The Egyptian judiciary rejected on Thursday a law prohibiting the pillars of the former Mubarak regime to stand for elections. If the law was accepted it would invalidate the candidacy of former PM Ahmad Shafiq who will face the Islamist Mohammed Morsi in the second round of presidential elections this weekend.
The ruling of the Supreme Constitutional Court declared Thursday, two days before the second round. The defense team of Mr. Shafiq, quoted by MENA news agency, has branded the law "selective and vindictive", calling it a "dangerous precedent".
"The court ruled unconstitutional certain sections of the election law," the agency added.
This law was adopted in April by the newly elected Parliament, which is dominated by Islamists and ratified by the ruling Military Council. But the Election Commission decided to refer the law to the High Constitutional Court, which eventually allowed Mr. Shafiq to run for president.
The electoral commission had originally invalidated the candidacy of Mr. Shafiq because of this law but then accepted an appeal filed by the candidate and decided to approach to the Constitutional Court.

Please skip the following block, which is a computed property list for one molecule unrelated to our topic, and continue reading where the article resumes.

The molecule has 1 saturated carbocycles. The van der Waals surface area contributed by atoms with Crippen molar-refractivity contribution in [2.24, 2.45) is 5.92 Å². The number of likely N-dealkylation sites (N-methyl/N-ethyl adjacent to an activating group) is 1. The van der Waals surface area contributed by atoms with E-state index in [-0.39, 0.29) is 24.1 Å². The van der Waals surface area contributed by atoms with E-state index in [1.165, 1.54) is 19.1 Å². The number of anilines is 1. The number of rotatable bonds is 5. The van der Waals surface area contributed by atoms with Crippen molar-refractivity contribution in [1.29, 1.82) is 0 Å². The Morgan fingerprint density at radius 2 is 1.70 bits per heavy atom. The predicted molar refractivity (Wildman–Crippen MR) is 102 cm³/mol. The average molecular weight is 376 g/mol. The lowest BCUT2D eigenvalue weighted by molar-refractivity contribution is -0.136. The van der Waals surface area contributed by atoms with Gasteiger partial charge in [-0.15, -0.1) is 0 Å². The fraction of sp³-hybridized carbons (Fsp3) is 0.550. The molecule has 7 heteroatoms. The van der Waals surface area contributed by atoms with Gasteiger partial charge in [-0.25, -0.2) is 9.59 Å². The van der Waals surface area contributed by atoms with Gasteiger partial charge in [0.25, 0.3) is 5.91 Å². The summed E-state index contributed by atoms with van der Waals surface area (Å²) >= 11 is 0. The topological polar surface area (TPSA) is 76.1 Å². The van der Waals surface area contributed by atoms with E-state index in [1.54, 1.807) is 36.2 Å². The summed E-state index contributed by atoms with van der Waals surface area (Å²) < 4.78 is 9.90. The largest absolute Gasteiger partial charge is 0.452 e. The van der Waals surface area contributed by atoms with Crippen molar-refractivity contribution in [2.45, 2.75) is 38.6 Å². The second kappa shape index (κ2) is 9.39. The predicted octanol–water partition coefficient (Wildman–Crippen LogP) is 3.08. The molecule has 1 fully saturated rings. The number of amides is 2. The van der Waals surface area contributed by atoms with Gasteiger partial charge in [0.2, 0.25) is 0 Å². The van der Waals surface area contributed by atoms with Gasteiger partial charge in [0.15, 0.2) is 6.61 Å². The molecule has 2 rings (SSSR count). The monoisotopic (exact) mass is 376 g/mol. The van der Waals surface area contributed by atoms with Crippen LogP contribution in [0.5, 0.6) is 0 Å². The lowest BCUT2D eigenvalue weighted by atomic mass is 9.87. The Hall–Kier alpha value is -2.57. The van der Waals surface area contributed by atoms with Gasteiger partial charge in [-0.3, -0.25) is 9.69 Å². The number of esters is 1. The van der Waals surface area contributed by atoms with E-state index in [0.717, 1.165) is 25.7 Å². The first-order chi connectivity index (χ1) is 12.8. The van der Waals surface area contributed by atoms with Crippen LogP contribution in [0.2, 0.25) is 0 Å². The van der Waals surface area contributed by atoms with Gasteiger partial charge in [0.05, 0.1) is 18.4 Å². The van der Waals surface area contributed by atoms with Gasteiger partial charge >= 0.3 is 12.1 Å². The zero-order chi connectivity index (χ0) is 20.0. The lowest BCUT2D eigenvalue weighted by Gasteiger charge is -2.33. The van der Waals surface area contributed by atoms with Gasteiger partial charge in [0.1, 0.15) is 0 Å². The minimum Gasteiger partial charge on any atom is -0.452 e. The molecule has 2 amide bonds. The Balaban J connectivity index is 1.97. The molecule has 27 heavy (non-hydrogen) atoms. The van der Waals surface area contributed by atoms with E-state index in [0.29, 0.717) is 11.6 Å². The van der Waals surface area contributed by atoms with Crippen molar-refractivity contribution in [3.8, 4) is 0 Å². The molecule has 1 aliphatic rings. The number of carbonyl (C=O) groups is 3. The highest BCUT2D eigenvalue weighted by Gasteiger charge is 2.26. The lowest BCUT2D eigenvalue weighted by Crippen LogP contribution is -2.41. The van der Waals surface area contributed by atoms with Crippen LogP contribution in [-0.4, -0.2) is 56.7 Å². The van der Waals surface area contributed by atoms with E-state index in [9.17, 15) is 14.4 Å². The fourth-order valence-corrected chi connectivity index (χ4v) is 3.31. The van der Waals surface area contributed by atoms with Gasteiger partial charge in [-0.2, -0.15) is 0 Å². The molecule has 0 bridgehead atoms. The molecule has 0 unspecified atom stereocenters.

A provision of that legislation prohibits "any president, vice president, prime minister, chairman of the National Democratic Party (NDP, Mr. Mubarak's party) now dissolved, secretary or member of its politburo" to exercise political rights for ten years . This law called "political isolation" refers to persons who held one of these positions during the ten years preceding February 11, 2011, the date of Mubarak's resignation under pressure of the popular revolt against him.
Former commander of the Air Force and Civil Aviation Minister under Mubarak, Shafiq had been appointed to head the government just before the departure of former president.
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